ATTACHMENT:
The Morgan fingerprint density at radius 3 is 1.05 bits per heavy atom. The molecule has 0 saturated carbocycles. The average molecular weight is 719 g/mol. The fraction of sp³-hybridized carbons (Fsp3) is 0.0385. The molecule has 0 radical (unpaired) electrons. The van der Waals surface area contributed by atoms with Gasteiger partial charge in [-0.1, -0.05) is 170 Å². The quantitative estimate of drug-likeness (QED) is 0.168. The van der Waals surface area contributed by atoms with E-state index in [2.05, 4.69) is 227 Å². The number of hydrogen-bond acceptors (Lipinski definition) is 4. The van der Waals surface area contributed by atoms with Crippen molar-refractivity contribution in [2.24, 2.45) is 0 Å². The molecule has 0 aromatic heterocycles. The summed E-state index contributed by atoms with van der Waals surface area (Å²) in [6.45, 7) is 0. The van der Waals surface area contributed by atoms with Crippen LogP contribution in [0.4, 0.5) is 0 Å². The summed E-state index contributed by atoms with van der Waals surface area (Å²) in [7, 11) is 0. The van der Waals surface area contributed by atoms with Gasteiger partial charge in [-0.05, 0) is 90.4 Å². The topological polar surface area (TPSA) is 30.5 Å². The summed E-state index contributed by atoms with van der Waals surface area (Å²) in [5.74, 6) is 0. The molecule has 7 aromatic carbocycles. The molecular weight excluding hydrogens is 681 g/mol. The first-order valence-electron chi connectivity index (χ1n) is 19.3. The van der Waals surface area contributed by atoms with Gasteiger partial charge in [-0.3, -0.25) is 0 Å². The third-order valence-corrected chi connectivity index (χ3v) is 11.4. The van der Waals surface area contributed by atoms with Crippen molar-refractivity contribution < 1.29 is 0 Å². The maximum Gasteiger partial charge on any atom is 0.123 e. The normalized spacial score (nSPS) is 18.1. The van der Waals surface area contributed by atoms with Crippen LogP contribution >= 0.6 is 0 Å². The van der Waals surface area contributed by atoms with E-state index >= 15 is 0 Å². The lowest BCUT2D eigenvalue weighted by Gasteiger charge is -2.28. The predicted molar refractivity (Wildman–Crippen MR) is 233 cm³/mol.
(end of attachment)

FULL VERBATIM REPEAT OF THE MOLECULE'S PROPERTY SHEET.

The Morgan fingerprint density at radius 3 is 1.05 bits per heavy atom. The molecule has 0 saturated carbocycles. The average molecular weight is 719 g/mol. The fraction of sp³-hybridized carbons (Fsp3) is 0.0385. The molecule has 0 radical (unpaired) electrons. The van der Waals surface area contributed by atoms with Gasteiger partial charge in [-0.1, -0.05) is 170 Å². The quantitative estimate of drug-likeness (QED) is 0.168. The van der Waals surface area contributed by atoms with E-state index in [2.05, 4.69) is 227 Å². The number of hydrogen-bond acceptors (Lipinski definition) is 4. The van der Waals surface area contributed by atoms with Crippen molar-refractivity contribution in [2.24, 2.45) is 0 Å². The molecule has 0 aromatic heterocycles. The summed E-state index contributed by atoms with van der Waals surface area (Å²) in [6.45, 7) is 0. The van der Waals surface area contributed by atoms with Crippen LogP contribution in [0.4, 0.5) is 0 Å². The summed E-state index contributed by atoms with van der Waals surface area (Å²) in [7, 11) is 0. The van der Waals surface area contributed by atoms with Gasteiger partial charge in [-0.05, 0) is 90.4 Å². The topological polar surface area (TPSA) is 30.5 Å². The summed E-state index contributed by atoms with van der Waals surface area (Å²) in [5.74, 6) is 0. The molecule has 7 aromatic carbocycles. The molecular weight excluding hydrogens is 681 g/mol. The first-order valence-electron chi connectivity index (χ1n) is 19.3. The van der Waals surface area contributed by atoms with Gasteiger partial charge in [-0.3, -0.25) is 0 Å². The third-order valence-corrected chi connectivity index (χ3v) is 11.4. The van der Waals surface area contributed by atoms with Crippen molar-refractivity contribution < 1.29 is 0 Å². The maximum Gasteiger partial charge on any atom is 0.123 e. The normalized spacial score (nSPS) is 18.1. The van der Waals surface area contributed by atoms with Crippen LogP contribution >= 0.6 is 0 Å². The van der Waals surface area contributed by atoms with E-state index >= 15 is 0 Å². The lowest BCUT2D eigenvalue weighted by Gasteiger charge is -2.28. The predicted molar refractivity (Wildman–Crippen MR) is 233 cm³/mol.